The applicant can prove outstanding achievements by showing that he either was awarded an internationally recognized award in the area, or by proving with documents and evidence at least three of the following:

  1. The applicant received some nationally or internationally recognized prizes or awards for excellence;
  2. The applicant is a member in an associations in the field which demand outstanding achievement of their members;
  3. Some international or major national media made publications about him and his achievements;
  4. The applicant was a judge of the work of others in the same or similar field of endeavor;
  5. Something else that would prove his contributions of major significance to the field;
  6. The applicant wrote scholarly articles in professional journals or other major media; displayed his work at artistic exhibitions or showcases, or something of that nature;
  7. The applicant is highly respected by other professionals and scholars in the field;
  8. The applicant was employed by organizations or establishments that have a high reputation in the field.

If the above standards do not readily apply to your occupation, you may submit comparable evidence in order to establish your eligibility.

You will also need to provide a contract between you and your employer that describes the terms and conditions of services to be performed, or a summary of the terms of an oral agreement. For specific events, you should provide a specific itinerary showing the schedule and ending date of events.

EMPLOYERíS RESPONSIBILITIES

O-1 applicant cannot petition on his own: he needs a sponsoring employer or an agent, in case he plans on working for several employers (for instance, a performer coming for a tour.) Once the employer or agent gets his petition approved, the applicant shall get his O-1 visa at the embassy or consulate.

O-2: ASSISTANTS AND STAFF

The O-2 visa is reserved for the people who assist the O-1 visa holder in the performance. In order to qualify as an assistant the person must be an integral part of the actual performance, possess critical skills and experience that cannot be performed by others (skills that an immediately available US worker would not have) and, when it comes to television and motion pictures, have a long-standing working relationship with the O-1 holder.

The applicant for O-2 also has to show that he has such skills and experience that an immediately available US worker would not have.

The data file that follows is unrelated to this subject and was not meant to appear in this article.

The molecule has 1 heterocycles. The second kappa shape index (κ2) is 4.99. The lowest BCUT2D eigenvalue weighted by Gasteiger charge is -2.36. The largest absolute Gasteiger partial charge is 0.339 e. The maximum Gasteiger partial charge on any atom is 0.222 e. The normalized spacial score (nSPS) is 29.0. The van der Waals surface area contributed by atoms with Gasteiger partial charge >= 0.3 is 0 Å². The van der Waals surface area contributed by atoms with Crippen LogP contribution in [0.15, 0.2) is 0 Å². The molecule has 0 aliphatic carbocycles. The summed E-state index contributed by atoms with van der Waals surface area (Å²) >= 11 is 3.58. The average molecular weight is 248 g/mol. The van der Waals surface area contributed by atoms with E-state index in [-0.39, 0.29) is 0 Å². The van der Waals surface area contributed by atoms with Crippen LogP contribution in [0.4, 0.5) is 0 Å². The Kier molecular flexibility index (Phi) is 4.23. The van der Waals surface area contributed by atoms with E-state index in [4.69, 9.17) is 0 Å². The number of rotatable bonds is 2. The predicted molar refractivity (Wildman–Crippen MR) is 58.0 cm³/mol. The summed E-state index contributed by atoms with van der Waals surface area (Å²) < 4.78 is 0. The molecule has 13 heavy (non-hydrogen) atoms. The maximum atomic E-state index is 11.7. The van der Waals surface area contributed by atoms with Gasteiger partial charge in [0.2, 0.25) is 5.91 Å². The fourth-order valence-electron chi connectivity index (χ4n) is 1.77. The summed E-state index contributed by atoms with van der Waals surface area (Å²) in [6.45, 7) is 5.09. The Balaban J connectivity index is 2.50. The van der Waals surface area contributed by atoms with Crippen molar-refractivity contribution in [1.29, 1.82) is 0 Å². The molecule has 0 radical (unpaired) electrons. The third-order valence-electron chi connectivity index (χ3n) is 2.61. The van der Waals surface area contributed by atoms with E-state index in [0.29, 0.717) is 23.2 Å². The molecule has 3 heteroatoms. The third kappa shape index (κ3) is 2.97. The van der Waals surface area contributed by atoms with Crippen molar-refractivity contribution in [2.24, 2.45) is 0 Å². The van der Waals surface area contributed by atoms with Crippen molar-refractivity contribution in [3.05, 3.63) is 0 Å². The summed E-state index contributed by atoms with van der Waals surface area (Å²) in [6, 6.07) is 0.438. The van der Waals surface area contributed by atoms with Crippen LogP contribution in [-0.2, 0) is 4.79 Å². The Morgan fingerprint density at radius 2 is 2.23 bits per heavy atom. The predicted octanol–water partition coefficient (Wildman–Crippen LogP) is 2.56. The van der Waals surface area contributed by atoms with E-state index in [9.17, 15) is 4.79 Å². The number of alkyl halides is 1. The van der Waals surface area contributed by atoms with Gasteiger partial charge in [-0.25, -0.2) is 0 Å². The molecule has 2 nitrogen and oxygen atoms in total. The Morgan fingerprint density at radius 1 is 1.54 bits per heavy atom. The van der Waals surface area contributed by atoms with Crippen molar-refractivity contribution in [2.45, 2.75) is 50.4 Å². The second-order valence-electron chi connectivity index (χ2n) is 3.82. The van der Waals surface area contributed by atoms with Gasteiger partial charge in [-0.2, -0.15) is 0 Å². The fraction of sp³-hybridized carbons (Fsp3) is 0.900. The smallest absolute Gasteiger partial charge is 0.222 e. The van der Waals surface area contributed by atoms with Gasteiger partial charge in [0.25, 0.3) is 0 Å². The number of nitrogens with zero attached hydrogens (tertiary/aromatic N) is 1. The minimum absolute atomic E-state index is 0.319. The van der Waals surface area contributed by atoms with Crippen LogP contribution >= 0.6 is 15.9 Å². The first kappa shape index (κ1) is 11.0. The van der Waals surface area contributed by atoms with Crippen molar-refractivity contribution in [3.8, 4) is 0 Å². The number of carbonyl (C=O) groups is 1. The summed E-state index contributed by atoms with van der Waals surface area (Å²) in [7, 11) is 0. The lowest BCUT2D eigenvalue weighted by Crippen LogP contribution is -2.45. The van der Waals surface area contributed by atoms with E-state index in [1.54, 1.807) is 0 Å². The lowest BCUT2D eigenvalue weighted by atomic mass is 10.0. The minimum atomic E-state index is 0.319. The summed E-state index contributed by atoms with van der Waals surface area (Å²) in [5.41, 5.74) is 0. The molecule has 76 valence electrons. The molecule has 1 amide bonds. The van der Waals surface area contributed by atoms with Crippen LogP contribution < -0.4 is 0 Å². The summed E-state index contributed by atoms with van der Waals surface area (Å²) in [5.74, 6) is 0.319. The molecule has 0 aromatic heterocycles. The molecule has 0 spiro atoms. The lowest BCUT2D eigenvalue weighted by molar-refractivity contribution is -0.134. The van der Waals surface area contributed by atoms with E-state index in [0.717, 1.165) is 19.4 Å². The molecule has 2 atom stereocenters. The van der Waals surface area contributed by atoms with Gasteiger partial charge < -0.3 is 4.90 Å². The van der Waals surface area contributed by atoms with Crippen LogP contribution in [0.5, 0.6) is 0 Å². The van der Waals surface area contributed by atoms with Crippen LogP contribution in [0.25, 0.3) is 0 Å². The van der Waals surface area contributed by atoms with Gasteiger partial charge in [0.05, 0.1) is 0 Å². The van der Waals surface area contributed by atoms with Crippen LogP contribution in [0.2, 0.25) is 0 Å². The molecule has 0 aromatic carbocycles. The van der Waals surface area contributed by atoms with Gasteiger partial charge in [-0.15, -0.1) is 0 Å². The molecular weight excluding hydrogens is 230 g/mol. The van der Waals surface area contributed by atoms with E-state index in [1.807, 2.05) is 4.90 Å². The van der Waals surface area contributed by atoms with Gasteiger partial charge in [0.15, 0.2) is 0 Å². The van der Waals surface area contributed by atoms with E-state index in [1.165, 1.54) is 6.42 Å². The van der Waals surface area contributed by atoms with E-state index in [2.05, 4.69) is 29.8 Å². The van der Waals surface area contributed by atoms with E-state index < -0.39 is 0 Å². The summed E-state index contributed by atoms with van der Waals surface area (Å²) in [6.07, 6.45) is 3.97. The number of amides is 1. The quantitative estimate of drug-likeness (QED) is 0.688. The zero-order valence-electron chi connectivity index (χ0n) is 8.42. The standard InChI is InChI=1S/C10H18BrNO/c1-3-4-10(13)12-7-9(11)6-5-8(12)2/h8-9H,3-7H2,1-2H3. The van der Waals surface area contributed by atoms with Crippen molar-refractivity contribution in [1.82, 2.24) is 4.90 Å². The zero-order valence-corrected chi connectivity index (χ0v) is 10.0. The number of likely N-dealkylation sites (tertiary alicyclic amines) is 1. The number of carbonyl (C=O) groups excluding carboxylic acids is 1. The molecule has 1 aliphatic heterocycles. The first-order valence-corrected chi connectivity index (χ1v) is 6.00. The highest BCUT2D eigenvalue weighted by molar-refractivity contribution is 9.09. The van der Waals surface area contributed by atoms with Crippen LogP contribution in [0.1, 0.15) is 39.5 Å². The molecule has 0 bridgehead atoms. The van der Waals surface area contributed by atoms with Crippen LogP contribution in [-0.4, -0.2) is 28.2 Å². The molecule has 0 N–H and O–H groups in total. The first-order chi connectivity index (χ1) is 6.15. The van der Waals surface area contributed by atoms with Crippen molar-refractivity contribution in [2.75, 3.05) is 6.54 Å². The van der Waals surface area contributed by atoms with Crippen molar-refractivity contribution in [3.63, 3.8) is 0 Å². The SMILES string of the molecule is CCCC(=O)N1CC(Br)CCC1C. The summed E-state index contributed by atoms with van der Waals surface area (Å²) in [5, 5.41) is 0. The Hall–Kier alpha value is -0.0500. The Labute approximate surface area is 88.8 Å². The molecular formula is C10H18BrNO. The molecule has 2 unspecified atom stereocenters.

O-3: SPOUSES AND KIDS

Spouses and dependent children of O-1 visa applicants qualify for a O-3 visa, which does not allow them to work in the United States, but they can attend school or college.

E-1 AND E-2 VISAS: TREATY TRADERS AND TREATY INVESTORS

At this point fifty countries that have treaties of commerce with the United States, which makes their citizens eligible for treaty visas.

Applicant for E-1 Treaty Trader visa needs to prove that between his country and the United States there is currently trade, i.e. commercial exchange of goods or services in the international market.

Qualifying countries for E-1 visas are:

Argentina, Australia, Austria, Belgium, Bolivia, Bosnia-Herzegovina (Yugoslavia), Brunei, Canada, China (Taiwan), Colombia, Costa Rica, Croatia (Yugoslavia), Denmark, Estonia, Ethiopia, Finland, France, Georgia, Germany, Greece, Honduras, Ireland, Israel, Italy, Jamaica, Japan, Korea, Latvia, Liberia, Luxembourg, Macedonia (Yugoslavia), Mexico, Netherlands, Norway, Oman, Pakistan, Paraguay, Philippines, Slovenia (Yugoslavia), Spain, Sri Lanka, Suriname, Sweden, Switzerland, Thailand, Togo, Turkey, U.K. and Yugoslavia.

The E-2 Treaty Investor must show that he either made a substantial investment or is in process of arranging for a substantial investment in a treaty enterprise. There is no definition of the amount that is considered substantial investment, but the requirement is that these funds or assets are be irrevocably committed to the investment.